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Lóndrangar Basal Cliffs

Uniquely-formed remnants of ancient basalt volcanic dikes sticking out from the sea, Londrangar and the hill Svalthufa are the remains of a crater, which has been eroded to its present form by the sea. This old crater is surrounded by younger lava fields. Interestingly, the farmers in the area have never made hay on the hill, because it is said to belong to the elves living in the area. Below the hill you may find Thufubjarg cliff where, according to a folktale, the poet Kolbeinn Joklaskald had an encounter with the Devil. On these cliffs, puffins and fulmars have their nests.

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Reykholt

Reykholt village is most famous for Snorri Sturluson, one of Iceland's most famous authors of the medieval times. Snorralaug, an ancient geothermal pool, is named after him, and is one of the best preserved pieces of medieval history in Iceland. If you are interested in learning about the medieval history of Iceland, Snorrastofa is worth a visit, as it is a cultural centre and institute dedicated to research about this period in Icelandic history, with more information about opening times and programs on http://www.snorrastofa.is/en/. There is also a church in Reykholt, where you may be able to attend a music recital.

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Settlement Center

In two of Borgarnes’ oldest buildings, the Settlement Center tells the thrilling stories of the first Vikings to make Iceland their home. Consisting of two exhibitions, the Settlement Exhibition and the Egill's Saga exhibition, it takes you on the journey that these Norwegian Vikings made, conquering the ocean, and establishing the first parliament, Alþingi. The Egill's Saga exhibition highlights one of the Sagas most famous heroes, Egill Skallagrímsson, whose father, Skallagrímur Kveldúlfsson, was one of the first settlers in the Borgarfjörður Region. It also houses a cozy licensed restaurant, a café and a souvenir shop. For more information, visit http://www.landnam.is/eng/.

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Snæfellsjökull National Park

Snæfellsjökull is a 700,000 year old glacier-capped volcano, that was established as Snæfellsjökull National Park on June 28th 2001, in order to protect and conserve the unique landscape, plants, animal life, and historical relics. If you're a fan of the novel 'Journey to the Centre of the Earth' by Jules Verne, you may recognise Snæfellsjökull as the site where the protagonists search for the passage to the centre of the Earth. The main attraction of the Snæfellsjökull national park is Snæfellsjökull glacier that dominates the surroundings. It is the only national park in Iceland that stretches to the coast. The glacial cap can often be seen across Faxa Bay from Reykjavík, over 120km away. The ice cap covers an active volcano, which has moulded a rich landscape ideal for wildlife, including lava fields of moss, and sea cliffs full of birds flying over the black sand beaches and craters. Many of the hills north of Snæfellsjökull are formed from eruptions under the glacier and are particularly exceptional.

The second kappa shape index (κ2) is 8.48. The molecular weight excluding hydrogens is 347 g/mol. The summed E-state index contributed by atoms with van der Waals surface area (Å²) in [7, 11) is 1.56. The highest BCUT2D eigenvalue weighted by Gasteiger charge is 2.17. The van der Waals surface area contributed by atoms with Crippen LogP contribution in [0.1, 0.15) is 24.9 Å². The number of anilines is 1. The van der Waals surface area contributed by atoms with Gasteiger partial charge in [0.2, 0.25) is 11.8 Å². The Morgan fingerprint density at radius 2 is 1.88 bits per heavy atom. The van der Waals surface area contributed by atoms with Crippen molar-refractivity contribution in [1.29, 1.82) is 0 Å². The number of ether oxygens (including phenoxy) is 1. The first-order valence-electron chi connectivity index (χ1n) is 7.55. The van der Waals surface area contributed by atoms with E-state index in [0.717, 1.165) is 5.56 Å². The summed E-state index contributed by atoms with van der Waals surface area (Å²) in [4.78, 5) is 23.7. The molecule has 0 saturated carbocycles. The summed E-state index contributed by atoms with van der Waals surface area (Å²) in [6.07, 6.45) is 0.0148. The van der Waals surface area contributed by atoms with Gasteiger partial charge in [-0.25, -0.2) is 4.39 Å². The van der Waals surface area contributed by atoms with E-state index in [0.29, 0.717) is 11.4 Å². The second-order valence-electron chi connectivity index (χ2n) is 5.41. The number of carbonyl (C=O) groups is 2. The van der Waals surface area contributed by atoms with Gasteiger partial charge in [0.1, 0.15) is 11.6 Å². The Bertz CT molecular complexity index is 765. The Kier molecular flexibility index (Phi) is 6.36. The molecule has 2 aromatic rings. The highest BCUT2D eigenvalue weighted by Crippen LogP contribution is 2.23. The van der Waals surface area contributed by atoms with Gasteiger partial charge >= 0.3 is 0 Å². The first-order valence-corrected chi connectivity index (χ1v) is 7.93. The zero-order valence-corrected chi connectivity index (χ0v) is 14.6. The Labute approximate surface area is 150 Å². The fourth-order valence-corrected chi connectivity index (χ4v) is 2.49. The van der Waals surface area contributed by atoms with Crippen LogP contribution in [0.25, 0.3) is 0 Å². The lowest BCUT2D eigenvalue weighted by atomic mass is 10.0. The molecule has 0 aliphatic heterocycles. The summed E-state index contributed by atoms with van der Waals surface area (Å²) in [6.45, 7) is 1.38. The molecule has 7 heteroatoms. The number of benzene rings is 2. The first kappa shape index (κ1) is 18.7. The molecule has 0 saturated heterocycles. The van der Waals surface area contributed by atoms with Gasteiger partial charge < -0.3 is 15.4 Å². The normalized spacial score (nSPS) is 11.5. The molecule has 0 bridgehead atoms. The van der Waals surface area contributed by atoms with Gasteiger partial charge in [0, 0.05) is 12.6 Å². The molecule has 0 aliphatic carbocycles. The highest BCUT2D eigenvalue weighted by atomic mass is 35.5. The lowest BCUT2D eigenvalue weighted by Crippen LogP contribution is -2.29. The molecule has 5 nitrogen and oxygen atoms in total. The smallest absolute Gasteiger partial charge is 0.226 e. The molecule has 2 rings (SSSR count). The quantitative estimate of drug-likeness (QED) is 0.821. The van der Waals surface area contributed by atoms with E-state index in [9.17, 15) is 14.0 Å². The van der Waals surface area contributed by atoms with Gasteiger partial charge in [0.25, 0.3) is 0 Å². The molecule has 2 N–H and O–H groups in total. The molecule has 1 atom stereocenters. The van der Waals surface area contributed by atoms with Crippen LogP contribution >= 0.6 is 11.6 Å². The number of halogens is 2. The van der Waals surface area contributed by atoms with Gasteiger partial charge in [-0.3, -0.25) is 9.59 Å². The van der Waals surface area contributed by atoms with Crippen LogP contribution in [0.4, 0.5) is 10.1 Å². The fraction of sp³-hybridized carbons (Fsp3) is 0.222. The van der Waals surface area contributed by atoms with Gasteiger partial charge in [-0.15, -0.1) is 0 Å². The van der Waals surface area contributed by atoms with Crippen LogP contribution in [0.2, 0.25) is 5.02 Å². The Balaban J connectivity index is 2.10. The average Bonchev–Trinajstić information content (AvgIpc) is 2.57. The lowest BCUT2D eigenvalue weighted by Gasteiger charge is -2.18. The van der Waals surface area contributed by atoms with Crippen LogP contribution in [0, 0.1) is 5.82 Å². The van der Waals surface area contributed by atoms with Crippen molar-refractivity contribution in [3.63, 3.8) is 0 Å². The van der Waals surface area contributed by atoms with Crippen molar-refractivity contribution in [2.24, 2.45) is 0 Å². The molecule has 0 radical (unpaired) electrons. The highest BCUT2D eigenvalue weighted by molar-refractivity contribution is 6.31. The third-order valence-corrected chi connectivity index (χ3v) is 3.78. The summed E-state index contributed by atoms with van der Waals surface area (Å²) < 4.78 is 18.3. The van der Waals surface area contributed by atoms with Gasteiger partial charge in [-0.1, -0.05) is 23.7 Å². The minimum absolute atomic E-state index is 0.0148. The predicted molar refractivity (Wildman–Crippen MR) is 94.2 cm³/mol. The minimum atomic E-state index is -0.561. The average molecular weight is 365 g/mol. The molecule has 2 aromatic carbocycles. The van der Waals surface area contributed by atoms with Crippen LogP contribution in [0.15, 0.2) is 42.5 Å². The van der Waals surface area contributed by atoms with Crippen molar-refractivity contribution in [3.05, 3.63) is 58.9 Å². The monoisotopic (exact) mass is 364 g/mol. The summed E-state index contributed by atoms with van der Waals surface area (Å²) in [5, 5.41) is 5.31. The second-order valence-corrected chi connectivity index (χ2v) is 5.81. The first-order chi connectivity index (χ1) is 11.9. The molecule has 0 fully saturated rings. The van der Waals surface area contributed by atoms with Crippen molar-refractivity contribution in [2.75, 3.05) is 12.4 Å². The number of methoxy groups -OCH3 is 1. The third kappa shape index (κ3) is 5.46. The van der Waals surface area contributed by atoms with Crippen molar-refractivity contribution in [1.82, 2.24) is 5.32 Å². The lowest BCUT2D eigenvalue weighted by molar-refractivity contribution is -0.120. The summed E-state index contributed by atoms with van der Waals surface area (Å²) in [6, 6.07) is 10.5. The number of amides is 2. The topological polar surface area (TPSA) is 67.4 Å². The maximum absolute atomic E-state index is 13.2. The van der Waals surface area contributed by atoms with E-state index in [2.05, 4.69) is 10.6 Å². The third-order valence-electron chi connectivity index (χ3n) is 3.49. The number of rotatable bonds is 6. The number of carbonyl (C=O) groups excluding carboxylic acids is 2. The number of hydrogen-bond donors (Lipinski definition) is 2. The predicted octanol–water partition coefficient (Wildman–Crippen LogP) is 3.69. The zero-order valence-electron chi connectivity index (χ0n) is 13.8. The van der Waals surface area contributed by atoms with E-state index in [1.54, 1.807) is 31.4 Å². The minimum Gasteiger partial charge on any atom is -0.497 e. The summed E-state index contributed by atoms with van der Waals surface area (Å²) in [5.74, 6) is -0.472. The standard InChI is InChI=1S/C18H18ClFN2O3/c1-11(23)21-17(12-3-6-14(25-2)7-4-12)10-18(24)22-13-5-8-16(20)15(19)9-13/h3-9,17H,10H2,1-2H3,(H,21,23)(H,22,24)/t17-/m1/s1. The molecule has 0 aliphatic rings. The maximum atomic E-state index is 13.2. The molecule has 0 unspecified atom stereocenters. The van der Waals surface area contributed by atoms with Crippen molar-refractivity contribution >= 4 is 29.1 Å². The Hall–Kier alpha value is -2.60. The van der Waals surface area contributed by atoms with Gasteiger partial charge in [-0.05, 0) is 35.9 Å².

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Stykkishólmur

The town of Stykkishólmur is beautifully situated on the northern side of the peninsula. The townspeople pride themselves on the preservation of the historical buildings that make up the town centre, including an old fish packing house that has been converted into a restaurant. The town received an award in 2008 for renovations such as these, where they were able to preserve the atmosphere and architecture of the past whilst catering to more modern needs. From Stykkishólmur Harbour you can see and visit a collection of small islands rich in wildlife just off the coast. Other activities include museum visits, a diverse range of dining options, a geothermal pool and hot tubs which have certified healing properties. Stykkishólmur is also one of the most environmentally friendly towns in Iceland, and is an EDEN (European Destination of Excellence).

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Vatnshellir Cave

Exploring Vatnshellir cave is truly amazing and unforgettable experience. This 8000 year old lava tube reaches over 200 meters and goes 35 meters below the surface. During summer, guided tours are offered from 10am-6pm, and during wintertime 2 tours a day are offered. Please check on the website www.vatnshellir.is. All guests will be equipped with flashlights and helmets, and it is recommended to wear hiking shoes and warm clothes.